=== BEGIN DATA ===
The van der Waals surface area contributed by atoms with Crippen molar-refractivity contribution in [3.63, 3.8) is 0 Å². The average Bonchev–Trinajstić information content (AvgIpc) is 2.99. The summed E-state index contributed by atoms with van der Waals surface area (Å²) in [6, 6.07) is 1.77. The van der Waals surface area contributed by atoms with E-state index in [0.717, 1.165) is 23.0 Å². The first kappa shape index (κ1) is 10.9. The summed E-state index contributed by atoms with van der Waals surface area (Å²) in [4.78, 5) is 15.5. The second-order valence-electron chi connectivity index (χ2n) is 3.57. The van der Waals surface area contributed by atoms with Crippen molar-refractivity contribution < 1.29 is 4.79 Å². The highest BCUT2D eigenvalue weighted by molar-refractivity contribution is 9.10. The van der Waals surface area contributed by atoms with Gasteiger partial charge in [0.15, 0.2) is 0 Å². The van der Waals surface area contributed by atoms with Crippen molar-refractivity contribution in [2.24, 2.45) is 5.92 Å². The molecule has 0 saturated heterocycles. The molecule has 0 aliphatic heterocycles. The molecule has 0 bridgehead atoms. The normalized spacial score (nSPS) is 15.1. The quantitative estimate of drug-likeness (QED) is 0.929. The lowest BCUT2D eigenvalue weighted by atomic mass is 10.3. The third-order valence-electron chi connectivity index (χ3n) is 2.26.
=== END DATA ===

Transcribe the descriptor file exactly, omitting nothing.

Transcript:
The van der Waals surface area contributed by atoms with Crippen molar-refractivity contribution in [3.63, 3.8) is 0 Å². The average Bonchev–Trinajstić information content (AvgIpc) is 2.99. The summed E-state index contributed by atoms with van der Waals surface area (Å²) in [6, 6.07) is 1.77. The van der Waals surface area contributed by atoms with E-state index in [0.717, 1.165) is 23.0 Å². The first kappa shape index (κ1) is 10.9. The summed E-state index contributed by atoms with van der Waals surface area (Å²) in [4.78, 5) is 15.5. The second-order valence-electron chi connectivity index (χ2n) is 3.57. The van der Waals surface area contributed by atoms with Crippen molar-refractivity contribution < 1.29 is 4.79 Å². The highest BCUT2D eigenvalue weighted by molar-refractivity contribution is 9.10. The van der Waals surface area contributed by atoms with Gasteiger partial charge in [0.15, 0.2) is 0 Å². The van der Waals surface area contributed by atoms with Crippen molar-refractivity contribution in [2.24, 2.45) is 5.92 Å². The molecule has 0 saturated heterocycles. The molecule has 0 aliphatic heterocycles. The molecule has 0 bridgehead atoms. The normalized spacial score (nSPS) is 15.1. The quantitative estimate of drug-likeness (QED) is 0.929. The lowest BCUT2D eigenvalue weighted by atomic mass is 10.3. The third-order valence-electron chi connectivity index (χ3n) is 2.26.